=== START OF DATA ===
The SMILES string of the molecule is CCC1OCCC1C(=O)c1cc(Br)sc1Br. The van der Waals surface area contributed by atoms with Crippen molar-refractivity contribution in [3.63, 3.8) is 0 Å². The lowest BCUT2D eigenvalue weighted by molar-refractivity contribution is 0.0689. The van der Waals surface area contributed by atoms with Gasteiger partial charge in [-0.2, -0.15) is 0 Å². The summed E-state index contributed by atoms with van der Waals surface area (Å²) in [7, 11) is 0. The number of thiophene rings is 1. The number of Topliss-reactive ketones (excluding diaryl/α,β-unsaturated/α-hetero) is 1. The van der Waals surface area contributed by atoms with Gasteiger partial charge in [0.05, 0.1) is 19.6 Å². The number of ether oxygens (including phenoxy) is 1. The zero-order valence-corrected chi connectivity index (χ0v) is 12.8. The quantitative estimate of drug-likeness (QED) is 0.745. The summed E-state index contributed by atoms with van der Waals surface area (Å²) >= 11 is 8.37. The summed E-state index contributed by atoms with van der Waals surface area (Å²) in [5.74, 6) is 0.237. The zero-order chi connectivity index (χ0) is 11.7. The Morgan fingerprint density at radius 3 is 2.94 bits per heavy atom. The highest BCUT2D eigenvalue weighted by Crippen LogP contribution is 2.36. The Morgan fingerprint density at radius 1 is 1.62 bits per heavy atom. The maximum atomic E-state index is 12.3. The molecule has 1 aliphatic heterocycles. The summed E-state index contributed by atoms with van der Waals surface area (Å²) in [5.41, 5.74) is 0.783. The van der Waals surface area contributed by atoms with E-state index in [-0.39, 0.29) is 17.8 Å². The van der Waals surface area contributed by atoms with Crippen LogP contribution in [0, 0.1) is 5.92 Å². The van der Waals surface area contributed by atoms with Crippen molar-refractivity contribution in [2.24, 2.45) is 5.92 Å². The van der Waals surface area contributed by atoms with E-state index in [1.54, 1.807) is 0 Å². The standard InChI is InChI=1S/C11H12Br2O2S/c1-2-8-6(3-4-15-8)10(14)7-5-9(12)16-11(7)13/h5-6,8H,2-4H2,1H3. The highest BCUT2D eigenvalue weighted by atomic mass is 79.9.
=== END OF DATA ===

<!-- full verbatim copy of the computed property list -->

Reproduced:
The SMILES string of the molecule is CCC1OCCC1C(=O)c1cc(Br)sc1Br. The van der Waals surface area contributed by atoms with Crippen molar-refractivity contribution in [3.63, 3.8) is 0 Å². The lowest BCUT2D eigenvalue weighted by molar-refractivity contribution is 0.0689. The van der Waals surface area contributed by atoms with Gasteiger partial charge in [-0.2, -0.15) is 0 Å². The summed E-state index contributed by atoms with van der Waals surface area (Å²) in [7, 11) is 0. The number of thiophene rings is 1. The number of Topliss-reactive ketones (excluding diaryl/α,β-unsaturated/α-hetero) is 1. The van der Waals surface area contributed by atoms with Gasteiger partial charge in [0.05, 0.1) is 19.6 Å². The number of ether oxygens (including phenoxy) is 1. The zero-order valence-corrected chi connectivity index (χ0v) is 12.8. The quantitative estimate of drug-likeness (QED) is 0.745. The summed E-state index contributed by atoms with van der Waals surface area (Å²) >= 11 is 8.37. The summed E-state index contributed by atoms with van der Waals surface area (Å²) in [5.74, 6) is 0.237. The zero-order chi connectivity index (χ0) is 11.7. The Morgan fingerprint density at radius 3 is 2.94 bits per heavy atom. The highest BCUT2D eigenvalue weighted by Crippen LogP contribution is 2.36. The Morgan fingerprint density at radius 1 is 1.62 bits per heavy atom. The maximum atomic E-state index is 12.3. The molecule has 1 aliphatic heterocycles. The summed E-state index contributed by atoms with van der Waals surface area (Å²) in [5.41, 5.74) is 0.783. The van der Waals surface area contributed by atoms with E-state index in [-0.39, 0.29) is 17.8 Å². The van der Waals surface area contributed by atoms with Crippen LogP contribution in [0, 0.1) is 5.92 Å². The van der Waals surface area contributed by atoms with Crippen molar-refractivity contribution in [2.24, 2.45) is 5.92 Å². The van der Waals surface area contributed by atoms with E-state index in [1.54, 1.807) is 0 Å². The standard InChI is InChI=1S/C11H12Br2O2S/c1-2-8-6(3-4-15-8)10(14)7-5-9(12)16-11(7)13/h5-6,8H,2-4H2,1H3. The highest BCUT2D eigenvalue weighted by atomic mass is 79.9.